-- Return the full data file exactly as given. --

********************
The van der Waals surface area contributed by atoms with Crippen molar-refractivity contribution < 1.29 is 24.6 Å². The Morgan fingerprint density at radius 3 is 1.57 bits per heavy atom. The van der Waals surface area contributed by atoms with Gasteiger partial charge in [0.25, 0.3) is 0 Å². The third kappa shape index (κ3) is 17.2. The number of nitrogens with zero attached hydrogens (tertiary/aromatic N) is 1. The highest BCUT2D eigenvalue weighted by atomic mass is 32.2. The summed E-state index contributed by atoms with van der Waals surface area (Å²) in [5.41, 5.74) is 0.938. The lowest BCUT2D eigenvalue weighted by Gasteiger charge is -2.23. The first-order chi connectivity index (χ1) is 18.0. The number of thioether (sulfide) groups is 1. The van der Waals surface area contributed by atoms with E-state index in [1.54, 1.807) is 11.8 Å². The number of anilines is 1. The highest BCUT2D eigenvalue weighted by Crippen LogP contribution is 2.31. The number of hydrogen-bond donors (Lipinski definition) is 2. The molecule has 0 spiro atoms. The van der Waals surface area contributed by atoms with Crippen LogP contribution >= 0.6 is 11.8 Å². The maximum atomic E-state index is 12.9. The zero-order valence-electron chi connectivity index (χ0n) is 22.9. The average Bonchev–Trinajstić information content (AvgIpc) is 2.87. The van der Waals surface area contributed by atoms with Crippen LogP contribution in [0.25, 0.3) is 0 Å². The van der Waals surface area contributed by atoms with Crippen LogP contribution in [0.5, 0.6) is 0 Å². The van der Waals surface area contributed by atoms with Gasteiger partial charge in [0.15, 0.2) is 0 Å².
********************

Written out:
The van der Waals surface area contributed by atoms with Crippen molar-refractivity contribution < 1.29 is 24.6 Å². The Morgan fingerprint density at radius 3 is 1.57 bits per heavy atom. The van der Waals surface area contributed by atoms with Gasteiger partial charge in [0.25, 0.3) is 0 Å². The third kappa shape index (κ3) is 17.2. The number of nitrogens with zero attached hydrogens (tertiary/aromatic N) is 1. The highest BCUT2D eigenvalue weighted by atomic mass is 32.2. The summed E-state index contributed by atoms with van der Waals surface area (Å²) in [5.41, 5.74) is 0.938. The lowest BCUT2D eigenvalue weighted by Gasteiger charge is -2.23. The first-order chi connectivity index (χ1) is 18.0. The number of thioether (sulfide) groups is 1. The van der Waals surface area contributed by atoms with E-state index in [1.54, 1.807) is 11.8 Å². The number of anilines is 1. The highest BCUT2D eigenvalue weighted by Crippen LogP contribution is 2.31. The number of hydrogen-bond donors (Lipinski definition) is 2. The molecule has 0 spiro atoms. The van der Waals surface area contributed by atoms with Crippen LogP contribution >= 0.6 is 11.8 Å². The maximum atomic E-state index is 12.9. The zero-order valence-electron chi connectivity index (χ0n) is 22.9. The average Bonchev–Trinajstić information content (AvgIpc) is 2.87. The van der Waals surface area contributed by atoms with Crippen LogP contribution in [0.25, 0.3) is 0 Å². The van der Waals surface area contributed by atoms with Crippen LogP contribution in [0.5, 0.6) is 0 Å². The van der Waals surface area contributed by atoms with Gasteiger partial charge in [0.15, 0.2) is 0 Å².